'Used in the *sting progrom for Bomarrr
were there vehider: 06-17 IOOAMA prrlicipated in mdificotian of this WW I1 aircmft to the dmne configuration); the SM-64 Navaho's testing vehicle, the X-10 (o rhon-term OOAMA missile assignment]; ond one-time W A M A assignment Torget Orones. the Q.4 and Q.5; plus the QF.BO shooting stor; F-104, 8.50 ond

Ragbaulus 11 missile.

three Bomarc-B bases, plus two B-bases in Canada. Constuction of any additional bases came to a sudden halt; plans for others ceased. The Bomarc-A bases were these: McGuire AFB, New Jersey (the first operational base, 15 September 1959); Suffolk County AFB, New York (manned and equipped by 29 November 1959); Otis AFB, Mass.; Dow AFB, Maine; Langley AFB, Virginia. Otis was operational by 25 March 1960. It, Langley and McGuire also doubled as Bomarc-B bases. By December 1960, ADC had accepted as operationally ready all the Bomarc-A bases. Left in the Bomarc-B program were these bases planned exclusively for the Bomarc-B missile: Kincheloe AFB, Michigan; Duluth AFB, Minnesota and Niagara Falls AFB, New York. The reduced program still included the two Bomarc-B bases in Canada a t North Bay, Ontario and LaMacaza, Quebec. The U-2 incident on 1 May 1960, followed by the collapse of the East-W& Nations' Summit Conference in Paris, France on 16 May 1960, plus general tense world conditions, played an undeniable part in influencing a reversal in fund cuts, and re-emphasis on air defensive systems.* Marquardt's production-acceptance testing of the RJ43-MA11 engine for the advanced Bomarc missile would continue until about mid1962, with the last engine shipped probably late that year. The reduced program, therefore, found Marquardt fully geared for transition to the advanced engine, and only partially engaged in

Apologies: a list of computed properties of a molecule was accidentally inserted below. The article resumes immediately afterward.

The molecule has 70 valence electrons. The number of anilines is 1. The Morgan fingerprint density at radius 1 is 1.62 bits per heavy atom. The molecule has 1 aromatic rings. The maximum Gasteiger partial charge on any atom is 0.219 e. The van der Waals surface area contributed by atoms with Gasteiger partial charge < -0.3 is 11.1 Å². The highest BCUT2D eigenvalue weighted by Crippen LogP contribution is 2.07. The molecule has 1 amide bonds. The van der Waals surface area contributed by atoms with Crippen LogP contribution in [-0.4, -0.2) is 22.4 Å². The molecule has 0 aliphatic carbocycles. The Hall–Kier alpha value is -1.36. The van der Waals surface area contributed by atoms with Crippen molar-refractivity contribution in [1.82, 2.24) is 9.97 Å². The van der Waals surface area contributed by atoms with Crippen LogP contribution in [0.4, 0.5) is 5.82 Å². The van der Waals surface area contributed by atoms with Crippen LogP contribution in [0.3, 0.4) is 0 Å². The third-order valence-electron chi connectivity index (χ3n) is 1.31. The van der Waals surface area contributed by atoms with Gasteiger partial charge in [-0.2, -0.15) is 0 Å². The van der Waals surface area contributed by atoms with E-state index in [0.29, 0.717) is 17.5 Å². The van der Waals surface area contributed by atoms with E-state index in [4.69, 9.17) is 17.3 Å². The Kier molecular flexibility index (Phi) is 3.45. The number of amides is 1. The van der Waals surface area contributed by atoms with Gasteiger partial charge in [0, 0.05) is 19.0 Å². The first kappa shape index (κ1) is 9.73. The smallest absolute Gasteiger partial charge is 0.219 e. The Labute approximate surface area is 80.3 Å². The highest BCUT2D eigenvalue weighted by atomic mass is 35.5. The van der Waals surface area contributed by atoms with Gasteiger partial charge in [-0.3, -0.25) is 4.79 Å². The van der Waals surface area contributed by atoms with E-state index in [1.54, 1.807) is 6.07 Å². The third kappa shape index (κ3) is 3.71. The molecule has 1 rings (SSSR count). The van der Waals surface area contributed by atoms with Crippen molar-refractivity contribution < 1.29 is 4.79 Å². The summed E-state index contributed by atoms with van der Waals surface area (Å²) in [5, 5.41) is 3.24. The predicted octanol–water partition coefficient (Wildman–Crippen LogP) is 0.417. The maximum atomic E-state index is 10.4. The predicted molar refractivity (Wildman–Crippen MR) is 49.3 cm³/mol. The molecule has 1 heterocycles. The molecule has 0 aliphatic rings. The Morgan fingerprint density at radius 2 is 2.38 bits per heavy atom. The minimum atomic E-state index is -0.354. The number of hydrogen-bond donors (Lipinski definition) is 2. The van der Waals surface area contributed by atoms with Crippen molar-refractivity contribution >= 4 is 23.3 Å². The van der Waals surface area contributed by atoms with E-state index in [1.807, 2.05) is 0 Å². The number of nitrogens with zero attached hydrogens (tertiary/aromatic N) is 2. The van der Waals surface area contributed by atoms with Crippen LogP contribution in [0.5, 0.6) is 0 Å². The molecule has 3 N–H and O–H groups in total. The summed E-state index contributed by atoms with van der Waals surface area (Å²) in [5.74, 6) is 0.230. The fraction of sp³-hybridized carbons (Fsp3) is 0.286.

'The U-2 was a high-altitude jet, photographic reconnaissance aircraft the Soviet Union announced it had shot down over Svendlovsk, central Russia on 1 May 1960.